FRIDAY, Sept. 19, 2014 – A six-year study of people with type 2 diabetes found that intensively lowering blood pressure had a long-lasting effect in preventing heart attacks, strokes and deaths. But intensive blood sugar control didn't produce those benefits, the researchers found. For the study, investigators followed nearly 8,500 participants of a completed diabetes trial. Some participants had had their blood pressure and blood sugar levels strictly controlled, while others had received standard care. The researchers wanted to assess the long-term effects of the intensive control, which ended when the trial concluded. "One of the points of doing this study was to see if lowering blood sugar for five years might, down the track, translate into protection against stroke and heart attack – it didn't," said researcher Dr. Bruce Neal, a professor of medicine at the University of Sydney ... Read more

Related support groups: High Blood Pressure, Diabetes, Type 2, Hypertension, Ischemic Stroke - Prophylaxis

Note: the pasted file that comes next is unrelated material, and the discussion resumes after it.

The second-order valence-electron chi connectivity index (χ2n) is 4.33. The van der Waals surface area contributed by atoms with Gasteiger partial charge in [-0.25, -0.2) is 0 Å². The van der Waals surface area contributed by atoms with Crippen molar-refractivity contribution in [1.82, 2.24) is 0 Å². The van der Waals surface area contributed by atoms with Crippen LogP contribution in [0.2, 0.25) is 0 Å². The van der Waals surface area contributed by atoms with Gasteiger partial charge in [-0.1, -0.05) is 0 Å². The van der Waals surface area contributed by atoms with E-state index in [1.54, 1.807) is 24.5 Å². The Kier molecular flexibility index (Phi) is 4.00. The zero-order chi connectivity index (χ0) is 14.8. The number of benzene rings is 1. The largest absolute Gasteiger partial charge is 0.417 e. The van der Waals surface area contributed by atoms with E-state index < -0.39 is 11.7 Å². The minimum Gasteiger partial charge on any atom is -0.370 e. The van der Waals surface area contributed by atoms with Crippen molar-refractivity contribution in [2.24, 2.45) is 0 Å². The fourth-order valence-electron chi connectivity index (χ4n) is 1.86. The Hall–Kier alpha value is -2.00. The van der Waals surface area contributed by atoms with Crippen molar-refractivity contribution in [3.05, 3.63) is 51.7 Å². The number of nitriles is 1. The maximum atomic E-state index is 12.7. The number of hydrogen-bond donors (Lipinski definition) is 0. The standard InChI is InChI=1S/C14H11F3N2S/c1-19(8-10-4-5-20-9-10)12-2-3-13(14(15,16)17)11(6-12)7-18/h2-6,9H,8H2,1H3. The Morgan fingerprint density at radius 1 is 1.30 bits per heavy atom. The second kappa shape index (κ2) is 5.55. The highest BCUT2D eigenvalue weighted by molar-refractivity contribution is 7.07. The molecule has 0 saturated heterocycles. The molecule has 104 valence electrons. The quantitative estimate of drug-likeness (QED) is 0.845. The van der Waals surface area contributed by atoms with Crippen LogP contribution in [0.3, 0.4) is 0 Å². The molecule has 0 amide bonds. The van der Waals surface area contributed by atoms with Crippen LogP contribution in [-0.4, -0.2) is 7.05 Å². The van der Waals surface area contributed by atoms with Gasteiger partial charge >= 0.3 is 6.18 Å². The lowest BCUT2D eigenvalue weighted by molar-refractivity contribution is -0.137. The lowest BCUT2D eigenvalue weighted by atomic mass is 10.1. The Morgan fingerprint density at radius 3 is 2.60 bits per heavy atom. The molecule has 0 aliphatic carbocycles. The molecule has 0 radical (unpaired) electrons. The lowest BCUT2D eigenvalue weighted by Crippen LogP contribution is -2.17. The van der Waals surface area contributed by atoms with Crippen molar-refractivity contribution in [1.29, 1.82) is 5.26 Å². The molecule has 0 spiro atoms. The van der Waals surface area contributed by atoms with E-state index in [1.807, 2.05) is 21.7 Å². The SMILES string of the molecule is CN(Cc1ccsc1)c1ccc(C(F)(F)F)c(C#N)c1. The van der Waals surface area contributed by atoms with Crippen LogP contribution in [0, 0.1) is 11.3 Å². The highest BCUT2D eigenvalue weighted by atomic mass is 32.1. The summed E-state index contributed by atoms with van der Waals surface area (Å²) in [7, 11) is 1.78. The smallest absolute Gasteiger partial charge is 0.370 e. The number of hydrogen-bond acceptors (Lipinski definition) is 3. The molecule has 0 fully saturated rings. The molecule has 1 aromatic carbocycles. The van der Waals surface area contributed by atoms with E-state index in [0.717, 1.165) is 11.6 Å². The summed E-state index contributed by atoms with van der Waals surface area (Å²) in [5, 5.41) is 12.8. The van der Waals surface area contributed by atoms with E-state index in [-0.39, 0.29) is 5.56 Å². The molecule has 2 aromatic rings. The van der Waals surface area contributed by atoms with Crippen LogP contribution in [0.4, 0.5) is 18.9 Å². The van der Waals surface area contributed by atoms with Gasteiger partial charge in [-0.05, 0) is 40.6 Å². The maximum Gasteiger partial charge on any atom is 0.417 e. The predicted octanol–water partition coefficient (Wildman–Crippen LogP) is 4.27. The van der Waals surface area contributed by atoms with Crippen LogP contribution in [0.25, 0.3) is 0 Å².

Healthy Lifestyle Changes Linked to Reduced Risk for Dementia

Posted 17 Sep 2014 by Drugs.com

WEDNESDAY, Sept. 17, 2014 – Managing diabetes, quitting smoking, controlling high blood pressure, exercising and maintaining a healthy weight can reduce the risk for dementia – even late in life, according to new research. The World Alzheimer Report 2014, commissioned by Alzheimer's Disease International, revealed that diabetes can increase the risk of dementia by 50 percent. The study noted that obesity and an inactive lifestyle are key risk factors for diabetes as well as high blood pressure. The researchers suggested that dementia should be included in national public health prevention and detection programs along with other major non-communicable diseases, such as cancer and heart disease. They pointed out that it's never too late in life to make healthy lifestyle changes. "While age and genetics are part of the disease's risk factors, not smoking, eating more healthily, getting ... Read more

Related support groups: High Blood Pressure, Hypertension, Smoking Cessation, Cardiovascular Risk Reduction

Blood Pressure Seems to Stay Lower Longer in Fitter Men

Posted 15 Sep 2014 by Drugs.com